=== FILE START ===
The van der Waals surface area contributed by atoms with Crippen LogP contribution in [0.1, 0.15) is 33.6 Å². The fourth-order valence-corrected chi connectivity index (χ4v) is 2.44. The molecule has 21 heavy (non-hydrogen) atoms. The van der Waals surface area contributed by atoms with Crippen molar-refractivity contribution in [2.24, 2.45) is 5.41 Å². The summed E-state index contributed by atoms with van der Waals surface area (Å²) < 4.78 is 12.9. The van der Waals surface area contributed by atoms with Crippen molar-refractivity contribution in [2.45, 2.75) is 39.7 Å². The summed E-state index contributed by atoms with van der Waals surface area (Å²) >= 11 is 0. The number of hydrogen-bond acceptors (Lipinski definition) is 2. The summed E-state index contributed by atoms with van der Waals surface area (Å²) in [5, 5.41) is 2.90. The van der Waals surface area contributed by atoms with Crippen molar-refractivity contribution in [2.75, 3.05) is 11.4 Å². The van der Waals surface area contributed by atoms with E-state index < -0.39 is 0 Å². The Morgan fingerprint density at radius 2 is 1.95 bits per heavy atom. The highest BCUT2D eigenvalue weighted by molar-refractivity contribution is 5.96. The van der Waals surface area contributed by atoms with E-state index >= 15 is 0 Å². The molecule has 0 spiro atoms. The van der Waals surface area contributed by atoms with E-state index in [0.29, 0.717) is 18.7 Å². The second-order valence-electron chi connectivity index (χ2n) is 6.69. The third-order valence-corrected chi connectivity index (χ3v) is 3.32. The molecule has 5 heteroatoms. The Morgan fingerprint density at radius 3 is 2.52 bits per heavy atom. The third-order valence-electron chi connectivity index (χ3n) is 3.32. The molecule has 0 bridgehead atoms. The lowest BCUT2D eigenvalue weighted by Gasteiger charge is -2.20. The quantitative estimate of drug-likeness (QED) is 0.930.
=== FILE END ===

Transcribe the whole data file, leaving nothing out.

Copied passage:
The van der Waals surface area contributed by atoms with Crippen LogP contribution in [0.1, 0.15) is 33.6 Å². The fourth-order valence-corrected chi connectivity index (χ4v) is 2.44. The molecule has 21 heavy (non-hydrogen) atoms. The van der Waals surface area contributed by atoms with Crippen molar-refractivity contribution in [2.24, 2.45) is 5.41 Å². The summed E-state index contributed by atoms with van der Waals surface area (Å²) < 4.78 is 12.9. The van der Waals surface area contributed by atoms with Crippen molar-refractivity contribution in [2.45, 2.75) is 39.7 Å². The summed E-state index contributed by atoms with van der Waals surface area (Å²) >= 11 is 0. The number of hydrogen-bond acceptors (Lipinski definition) is 2. The summed E-state index contributed by atoms with van der Waals surface area (Å²) in [5, 5.41) is 2.90. The van der Waals surface area contributed by atoms with Crippen molar-refractivity contribution in [2.75, 3.05) is 11.4 Å². The van der Waals surface area contributed by atoms with E-state index < -0.39 is 0 Å². The Morgan fingerprint density at radius 2 is 1.95 bits per heavy atom. The highest BCUT2D eigenvalue weighted by molar-refractivity contribution is 5.96. The van der Waals surface area contributed by atoms with E-state index >= 15 is 0 Å². The molecule has 0 spiro atoms. The van der Waals surface area contributed by atoms with E-state index in [0.29, 0.717) is 18.7 Å². The second-order valence-electron chi connectivity index (χ2n) is 6.69. The third-order valence-corrected chi connectivity index (χ3v) is 3.32. The molecule has 5 heteroatoms. The Morgan fingerprint density at radius 3 is 2.52 bits per heavy atom. The third-order valence-electron chi connectivity index (χ3n) is 3.32. The molecule has 0 bridgehead atoms. The lowest BCUT2D eigenvalue weighted by Gasteiger charge is -2.20. The quantitative estimate of drug-likeness (QED) is 0.930.